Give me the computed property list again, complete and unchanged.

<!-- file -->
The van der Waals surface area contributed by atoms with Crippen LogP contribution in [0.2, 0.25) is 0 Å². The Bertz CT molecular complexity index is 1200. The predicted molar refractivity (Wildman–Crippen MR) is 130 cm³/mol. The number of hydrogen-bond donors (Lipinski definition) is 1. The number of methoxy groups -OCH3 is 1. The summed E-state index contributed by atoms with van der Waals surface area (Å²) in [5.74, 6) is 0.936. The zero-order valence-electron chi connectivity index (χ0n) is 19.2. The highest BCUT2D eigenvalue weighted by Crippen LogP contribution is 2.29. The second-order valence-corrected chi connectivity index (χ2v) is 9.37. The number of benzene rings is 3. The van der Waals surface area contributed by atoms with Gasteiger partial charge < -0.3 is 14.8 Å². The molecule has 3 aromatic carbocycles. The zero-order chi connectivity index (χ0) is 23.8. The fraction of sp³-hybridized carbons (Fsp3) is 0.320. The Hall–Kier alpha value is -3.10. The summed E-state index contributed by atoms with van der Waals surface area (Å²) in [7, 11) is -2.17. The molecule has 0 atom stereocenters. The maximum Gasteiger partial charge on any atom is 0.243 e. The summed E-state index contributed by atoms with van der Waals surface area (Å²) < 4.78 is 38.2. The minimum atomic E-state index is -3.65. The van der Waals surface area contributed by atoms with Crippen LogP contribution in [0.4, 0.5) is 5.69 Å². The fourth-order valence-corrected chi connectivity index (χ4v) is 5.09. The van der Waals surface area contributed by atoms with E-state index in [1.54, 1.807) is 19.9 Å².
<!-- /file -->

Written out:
The van der Waals surface area contributed by atoms with Crippen LogP contribution in [0.2, 0.25) is 0 Å². The Bertz CT molecular complexity index is 1200. The predicted molar refractivity (Wildman–Crippen MR) is 130 cm³/mol. The number of hydrogen-bond donors (Lipinski definition) is 1. The number of methoxy groups -OCH3 is 1. The summed E-state index contributed by atoms with van der Waals surface area (Å²) in [5.74, 6) is 0.936. The zero-order valence-electron chi connectivity index (χ0n) is 19.2. The highest BCUT2D eigenvalue weighted by Crippen LogP contribution is 2.29. The second-order valence-corrected chi connectivity index (χ2v) is 9.37. The number of benzene rings is 3. The van der Waals surface area contributed by atoms with Gasteiger partial charge < -0.3 is 14.8 Å². The molecule has 3 aromatic carbocycles. The zero-order chi connectivity index (χ0) is 23.8. The fraction of sp³-hybridized carbons (Fsp3) is 0.320. The Hall–Kier alpha value is -3.10. The summed E-state index contributed by atoms with van der Waals surface area (Å²) in [7, 11) is -2.17. The molecule has 0 atom stereocenters. The maximum Gasteiger partial charge on any atom is 0.243 e. The summed E-state index contributed by atoms with van der Waals surface area (Å²) < 4.78 is 38.2. The minimum atomic E-state index is -3.65. The van der Waals surface area contributed by atoms with Crippen LogP contribution in [0.4, 0.5) is 5.69 Å². The fourth-order valence-corrected chi connectivity index (χ4v) is 5.09. The van der Waals surface area contributed by atoms with E-state index in [1.54, 1.807) is 19.9 Å².